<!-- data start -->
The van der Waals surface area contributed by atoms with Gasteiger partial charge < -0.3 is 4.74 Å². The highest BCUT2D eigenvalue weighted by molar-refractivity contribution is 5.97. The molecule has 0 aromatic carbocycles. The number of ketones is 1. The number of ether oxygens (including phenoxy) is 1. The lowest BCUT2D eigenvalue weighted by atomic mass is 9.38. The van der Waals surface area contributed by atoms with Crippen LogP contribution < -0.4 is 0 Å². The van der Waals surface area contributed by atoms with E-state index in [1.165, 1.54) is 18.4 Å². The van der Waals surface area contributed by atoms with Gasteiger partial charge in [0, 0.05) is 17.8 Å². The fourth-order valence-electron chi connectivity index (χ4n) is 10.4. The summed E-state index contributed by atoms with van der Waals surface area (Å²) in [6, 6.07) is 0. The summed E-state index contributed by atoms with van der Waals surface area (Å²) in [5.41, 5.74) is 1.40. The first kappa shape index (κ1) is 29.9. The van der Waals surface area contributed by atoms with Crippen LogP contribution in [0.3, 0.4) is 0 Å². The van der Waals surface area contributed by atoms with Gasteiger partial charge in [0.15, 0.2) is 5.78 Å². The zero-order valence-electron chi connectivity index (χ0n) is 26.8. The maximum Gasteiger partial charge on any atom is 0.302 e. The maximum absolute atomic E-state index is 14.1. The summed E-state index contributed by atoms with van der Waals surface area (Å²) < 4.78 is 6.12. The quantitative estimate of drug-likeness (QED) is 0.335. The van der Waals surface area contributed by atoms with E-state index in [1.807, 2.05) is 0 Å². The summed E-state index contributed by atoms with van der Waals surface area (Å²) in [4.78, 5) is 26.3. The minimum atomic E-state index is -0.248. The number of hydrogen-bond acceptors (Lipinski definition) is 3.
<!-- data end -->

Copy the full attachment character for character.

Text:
The van der Waals surface area contributed by atoms with Gasteiger partial charge < -0.3 is 4.74 Å². The highest BCUT2D eigenvalue weighted by molar-refractivity contribution is 5.97. The molecule has 0 aromatic carbocycles. The number of ketones is 1. The number of ether oxygens (including phenoxy) is 1. The lowest BCUT2D eigenvalue weighted by atomic mass is 9.38. The van der Waals surface area contributed by atoms with Crippen LogP contribution < -0.4 is 0 Å². The van der Waals surface area contributed by atoms with E-state index in [1.165, 1.54) is 18.4 Å². The van der Waals surface area contributed by atoms with Gasteiger partial charge in [0, 0.05) is 17.8 Å². The fourth-order valence-electron chi connectivity index (χ4n) is 10.4. The summed E-state index contributed by atoms with van der Waals surface area (Å²) in [6, 6.07) is 0. The summed E-state index contributed by atoms with van der Waals surface area (Å²) in [5.41, 5.74) is 1.40. The first kappa shape index (κ1) is 29.9. The van der Waals surface area contributed by atoms with Crippen LogP contribution in [0.3, 0.4) is 0 Å². The van der Waals surface area contributed by atoms with Gasteiger partial charge in [0.15, 0.2) is 5.78 Å². The zero-order valence-electron chi connectivity index (χ0n) is 26.8. The maximum Gasteiger partial charge on any atom is 0.302 e. The maximum absolute atomic E-state index is 14.1. The summed E-state index contributed by atoms with van der Waals surface area (Å²) < 4.78 is 6.12. The quantitative estimate of drug-likeness (QED) is 0.335. The van der Waals surface area contributed by atoms with E-state index in [1.807, 2.05) is 0 Å². The summed E-state index contributed by atoms with van der Waals surface area (Å²) in [4.78, 5) is 26.3. The minimum atomic E-state index is -0.248. The number of hydrogen-bond acceptors (Lipinski definition) is 3.